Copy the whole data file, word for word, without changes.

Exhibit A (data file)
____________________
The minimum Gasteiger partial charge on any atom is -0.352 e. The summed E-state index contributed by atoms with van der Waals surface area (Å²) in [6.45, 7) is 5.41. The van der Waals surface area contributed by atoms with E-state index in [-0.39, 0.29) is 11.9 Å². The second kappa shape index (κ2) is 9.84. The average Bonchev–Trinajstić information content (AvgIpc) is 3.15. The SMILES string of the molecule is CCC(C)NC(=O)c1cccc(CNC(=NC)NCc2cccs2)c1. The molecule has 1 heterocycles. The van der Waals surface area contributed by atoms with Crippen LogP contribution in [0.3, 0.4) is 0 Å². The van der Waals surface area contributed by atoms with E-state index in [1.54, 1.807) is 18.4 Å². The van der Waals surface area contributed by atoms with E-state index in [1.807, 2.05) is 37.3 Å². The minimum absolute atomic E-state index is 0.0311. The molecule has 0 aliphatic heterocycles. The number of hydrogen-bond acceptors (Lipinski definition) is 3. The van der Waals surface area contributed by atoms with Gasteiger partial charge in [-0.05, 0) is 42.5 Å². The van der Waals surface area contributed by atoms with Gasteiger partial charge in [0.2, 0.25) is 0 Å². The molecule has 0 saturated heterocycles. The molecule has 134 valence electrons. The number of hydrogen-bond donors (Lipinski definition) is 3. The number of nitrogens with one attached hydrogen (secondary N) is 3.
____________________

The minimum Gasteiger partial charge on any atom is -0.352 e. The summed E-state index contributed by atoms with van der Waals surface area (Å²) in [6.45, 7) is 5.41. The van der Waals surface area contributed by atoms with E-state index in [-0.39, 0.29) is 11.9 Å². The second kappa shape index (κ2) is 9.84. The average Bonchev–Trinajstić information content (AvgIpc) is 3.15. The SMILES string of the molecule is CCC(C)NC(=O)c1cccc(CNC(=NC)NCc2cccs2)c1. The molecule has 1 heterocycles. The van der Waals surface area contributed by atoms with Crippen LogP contribution in [0.3, 0.4) is 0 Å². The van der Waals surface area contributed by atoms with E-state index in [1.54, 1.807) is 18.4 Å². The van der Waals surface area contributed by atoms with E-state index in [1.807, 2.05) is 37.3 Å². The minimum absolute atomic E-state index is 0.0311. The molecule has 0 aliphatic heterocycles. The number of hydrogen-bond acceptors (Lipinski definition) is 3. The van der Waals surface area contributed by atoms with Gasteiger partial charge in [-0.05, 0) is 42.5 Å². The van der Waals surface area contributed by atoms with Gasteiger partial charge in [0.2, 0.25) is 0 Å². The molecule has 0 saturated heterocycles. The molecule has 134 valence electrons. The number of hydrogen-bond donors (Lipinski definition) is 3. The number of nitrogens with one attached hydrogen (secondary N) is 3.